Erika Wimmer was a longtime elementary school teacher in West Virginia. I met her last week in Dallas while attending a legislative conference. Erika’s compelling story is worth sharing.
As a union teacher, Erika joined her striking colleagues on the picket line in 2018, shutting down that state’s schools while demanding more pay. But, when West Virginia legislators approved their universal parental choice program last year, Erika rethought her beliefs in opposing education choices.
It was personal. Erika’s son, Vonn, a first grader, had spent a year across the hall from her classroom, where his teacher frequently called out his name for misbehavior. Vonn is hyperactive, like a lot of boys. Erika recognized that the highly structured public school and its traditional environment did not fit Vonn’s learning style.
Erika quit her teaching job and took the plunge into becoming an education entrepreneur. She launched a ‘micro-school’ in her hometown of Princeton. The micro-school is a larger version of a home school with 10-12 students. It uses a holistic, integrated educational approach, allowing each student to learn in their own way. It is housed at the nearby community center with a gymnasium and playground — an excellent environment for kids.
Erika’s passion for helping kids learn wouldn’t have taken the next step if West Virginia had not passed the Hope Scholarship (a near-universal education savings account – ESAs). West Virginia’s Hope Scholarship is currently at $4,500, about 34 percent of the value of total current public school per-student spending in that state.
The battle for education freedom in West Virginia was long and hard-fought. West Virginia went from virtually no education freedom in early 2019 to having charter schools, open enrollment, learning pods, and micro-schools. The dramatic change brings new opportunities for children in a state that has historically underserved its children in the education system, bringing them limited options for economic advancement in adulthood.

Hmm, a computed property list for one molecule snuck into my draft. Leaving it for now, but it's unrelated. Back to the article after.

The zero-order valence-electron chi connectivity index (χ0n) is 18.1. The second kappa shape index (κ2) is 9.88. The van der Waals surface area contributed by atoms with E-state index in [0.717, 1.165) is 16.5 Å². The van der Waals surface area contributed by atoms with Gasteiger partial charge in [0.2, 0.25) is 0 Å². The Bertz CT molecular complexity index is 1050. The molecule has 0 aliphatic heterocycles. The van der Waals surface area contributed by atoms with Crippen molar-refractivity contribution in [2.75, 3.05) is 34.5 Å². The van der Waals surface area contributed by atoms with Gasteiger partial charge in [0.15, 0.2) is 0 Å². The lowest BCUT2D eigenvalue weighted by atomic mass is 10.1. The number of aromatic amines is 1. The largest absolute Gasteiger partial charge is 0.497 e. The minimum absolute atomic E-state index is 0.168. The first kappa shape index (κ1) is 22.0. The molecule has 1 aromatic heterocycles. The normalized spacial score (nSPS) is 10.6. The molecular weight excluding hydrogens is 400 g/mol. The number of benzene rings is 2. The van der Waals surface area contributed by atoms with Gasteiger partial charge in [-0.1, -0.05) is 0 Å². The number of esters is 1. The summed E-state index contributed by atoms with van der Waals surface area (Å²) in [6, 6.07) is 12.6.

Can S.C. Be Like West Virginia?
Does West Virginia’s story sound like South Carolina’s? We share a similar history of underserving children. We also share the long, hard-fought battle for choice. But West Virginia streaked by us in one swoop with universal ESAs.
To South Carolina’s credit, school choice arrived with a robust charter school system. There is also limited choice for students to move in-district within some public schools. In 2014, the legislature launched a tax credit scholarship program to aid students with disabilities from low-income households. ExceptionalSC is a high-demand program providing scholarships for students with exceptional needs to attend an approved independent school that best meets their needs.
After years of failed attempts, the General Assembly approved ESAs funded at $6,000 per scholarship. Current spending shows our state’s average per-student public school revenue is $16,702. An ESA scholarship amounts to about 35 percent of that total.
The program rolls out next year – the 2024-25 school year. It starts small with only 5,000 students, expanding to 15,000 over three years, a mere .02% of our state’s public school students. The program comes with economic limitations. The first year is restricted to students from households earning 200% or less of the federal poverty limit, expanding to 400% or less of the federal poverty level in the third year.
Qualifying expenses for ESAs include tuition and fees of an education service provider; textbooks, curriculum, or other instructional materials; tutoring services, computer hardware or other technological devices; tuition and fees for an approved nonpublic online education service provider or course; educational services and therapies for students with disabilities; tutoring from a public school district; up to $750 for transportation associated with services from an eligible provider; and any other educational expense approved by the S.C. Department of Education.